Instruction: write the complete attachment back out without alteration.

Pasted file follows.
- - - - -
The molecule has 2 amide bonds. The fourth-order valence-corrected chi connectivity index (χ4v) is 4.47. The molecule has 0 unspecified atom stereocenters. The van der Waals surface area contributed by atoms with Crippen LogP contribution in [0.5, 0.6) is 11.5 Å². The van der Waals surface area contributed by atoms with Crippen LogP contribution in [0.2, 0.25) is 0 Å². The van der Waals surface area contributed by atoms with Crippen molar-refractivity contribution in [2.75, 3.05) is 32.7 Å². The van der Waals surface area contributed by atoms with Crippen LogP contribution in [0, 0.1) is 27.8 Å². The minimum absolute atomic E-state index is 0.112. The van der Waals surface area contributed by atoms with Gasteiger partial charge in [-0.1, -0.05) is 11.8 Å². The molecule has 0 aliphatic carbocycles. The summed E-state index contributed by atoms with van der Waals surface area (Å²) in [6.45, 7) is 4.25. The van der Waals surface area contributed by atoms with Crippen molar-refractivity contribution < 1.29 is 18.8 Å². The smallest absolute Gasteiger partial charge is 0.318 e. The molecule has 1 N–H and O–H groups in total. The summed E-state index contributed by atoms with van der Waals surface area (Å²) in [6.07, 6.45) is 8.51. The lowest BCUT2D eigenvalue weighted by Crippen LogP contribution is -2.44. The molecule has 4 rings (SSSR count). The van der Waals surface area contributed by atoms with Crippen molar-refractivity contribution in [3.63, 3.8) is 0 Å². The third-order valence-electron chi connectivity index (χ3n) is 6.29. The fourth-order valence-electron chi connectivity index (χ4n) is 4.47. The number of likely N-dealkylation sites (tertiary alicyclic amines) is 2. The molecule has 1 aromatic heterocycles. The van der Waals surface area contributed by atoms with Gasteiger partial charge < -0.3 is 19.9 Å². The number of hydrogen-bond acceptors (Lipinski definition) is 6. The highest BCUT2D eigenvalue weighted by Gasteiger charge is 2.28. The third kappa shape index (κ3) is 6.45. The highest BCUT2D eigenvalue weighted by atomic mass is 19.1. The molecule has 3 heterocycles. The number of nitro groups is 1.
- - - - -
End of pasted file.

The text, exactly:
The molecule has 2 amide bonds. The fourth-order valence-corrected chi connectivity index (χ4v) is 4.47. The molecule has 0 unspecified atom stereocenters. The van der Waals surface area contributed by atoms with Crippen LogP contribution in [0.5, 0.6) is 11.5 Å². The van der Waals surface area contributed by atoms with Crippen LogP contribution in [0.2, 0.25) is 0 Å². The van der Waals surface area contributed by atoms with Crippen molar-refractivity contribution in [2.75, 3.05) is 32.7 Å². The van der Waals surface area contributed by atoms with Crippen LogP contribution in [0, 0.1) is 27.8 Å². The minimum absolute atomic E-state index is 0.112. The van der Waals surface area contributed by atoms with Gasteiger partial charge in [-0.1, -0.05) is 11.8 Å². The molecule has 0 aliphatic carbocycles. The summed E-state index contributed by atoms with van der Waals surface area (Å²) in [6.45, 7) is 4.25. The van der Waals surface area contributed by atoms with Crippen molar-refractivity contribution < 1.29 is 18.8 Å². The smallest absolute Gasteiger partial charge is 0.318 e. The molecule has 1 N–H and O–H groups in total. The summed E-state index contributed by atoms with van der Waals surface area (Å²) in [6.07, 6.45) is 8.51. The lowest BCUT2D eigenvalue weighted by Crippen LogP contribution is -2.44. The molecule has 4 rings (SSSR count). The van der Waals surface area contributed by atoms with Crippen molar-refractivity contribution in [3.63, 3.8) is 0 Å². The third-order valence-electron chi connectivity index (χ3n) is 6.29. The fourth-order valence-electron chi connectivity index (χ4n) is 4.47. The number of likely N-dealkylation sites (tertiary alicyclic amines) is 2. The molecule has 1 aromatic heterocycles. The van der Waals surface area contributed by atoms with Gasteiger partial charge < -0.3 is 19.9 Å². The number of hydrogen-bond acceptors (Lipinski definition) is 6. The highest BCUT2D eigenvalue weighted by Gasteiger charge is 2.28. The third kappa shape index (κ3) is 6.45. The highest BCUT2D eigenvalue weighted by atomic mass is 19.1. The molecule has 3 heterocycles. The number of nitro groups is 1.